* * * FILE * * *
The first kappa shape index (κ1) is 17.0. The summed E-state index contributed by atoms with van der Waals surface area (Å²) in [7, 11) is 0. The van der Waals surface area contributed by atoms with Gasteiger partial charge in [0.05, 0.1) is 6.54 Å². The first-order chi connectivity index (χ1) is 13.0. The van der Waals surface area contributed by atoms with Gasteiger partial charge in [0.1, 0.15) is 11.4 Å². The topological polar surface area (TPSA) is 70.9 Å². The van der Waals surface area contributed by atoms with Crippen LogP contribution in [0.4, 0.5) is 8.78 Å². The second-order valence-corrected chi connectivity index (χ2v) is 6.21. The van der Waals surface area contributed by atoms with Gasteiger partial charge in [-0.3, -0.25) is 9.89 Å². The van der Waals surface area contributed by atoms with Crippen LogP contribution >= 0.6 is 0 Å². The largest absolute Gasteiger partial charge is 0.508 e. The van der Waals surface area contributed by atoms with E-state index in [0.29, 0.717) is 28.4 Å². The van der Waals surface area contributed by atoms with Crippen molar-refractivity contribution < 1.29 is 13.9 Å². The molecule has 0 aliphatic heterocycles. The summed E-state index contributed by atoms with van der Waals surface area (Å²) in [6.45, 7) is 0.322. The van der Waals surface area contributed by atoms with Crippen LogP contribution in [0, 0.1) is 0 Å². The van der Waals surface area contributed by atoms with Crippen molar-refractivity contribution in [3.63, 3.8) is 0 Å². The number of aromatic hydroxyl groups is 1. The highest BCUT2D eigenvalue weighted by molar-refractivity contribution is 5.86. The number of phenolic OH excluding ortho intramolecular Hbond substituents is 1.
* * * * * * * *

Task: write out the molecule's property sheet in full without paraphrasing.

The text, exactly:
The first kappa shape index (κ1) is 17.0. The summed E-state index contributed by atoms with van der Waals surface area (Å²) in [7, 11) is 0. The van der Waals surface area contributed by atoms with Gasteiger partial charge in [0.05, 0.1) is 6.54 Å². The first-order chi connectivity index (χ1) is 13.0. The van der Waals surface area contributed by atoms with Gasteiger partial charge in [0.1, 0.15) is 11.4 Å². The topological polar surface area (TPSA) is 70.9 Å². The van der Waals surface area contributed by atoms with Crippen LogP contribution in [0.4, 0.5) is 8.78 Å². The second-order valence-corrected chi connectivity index (χ2v) is 6.21. The van der Waals surface area contributed by atoms with Gasteiger partial charge in [-0.3, -0.25) is 9.89 Å². The van der Waals surface area contributed by atoms with Crippen LogP contribution >= 0.6 is 0 Å². The largest absolute Gasteiger partial charge is 0.508 e. The van der Waals surface area contributed by atoms with E-state index in [0.29, 0.717) is 28.4 Å². The van der Waals surface area contributed by atoms with Crippen molar-refractivity contribution < 1.29 is 13.9 Å². The molecule has 0 aliphatic heterocycles. The summed E-state index contributed by atoms with van der Waals surface area (Å²) in [6.45, 7) is 0.322. The van der Waals surface area contributed by atoms with Crippen LogP contribution in [0, 0.1) is 0 Å². The van der Waals surface area contributed by atoms with Crippen molar-refractivity contribution in [3.63, 3.8) is 0 Å². The number of aromatic hydroxyl groups is 1. The highest BCUT2D eigenvalue weighted by molar-refractivity contribution is 5.86. The number of phenolic OH excluding ortho intramolecular Hbond substituents is 1.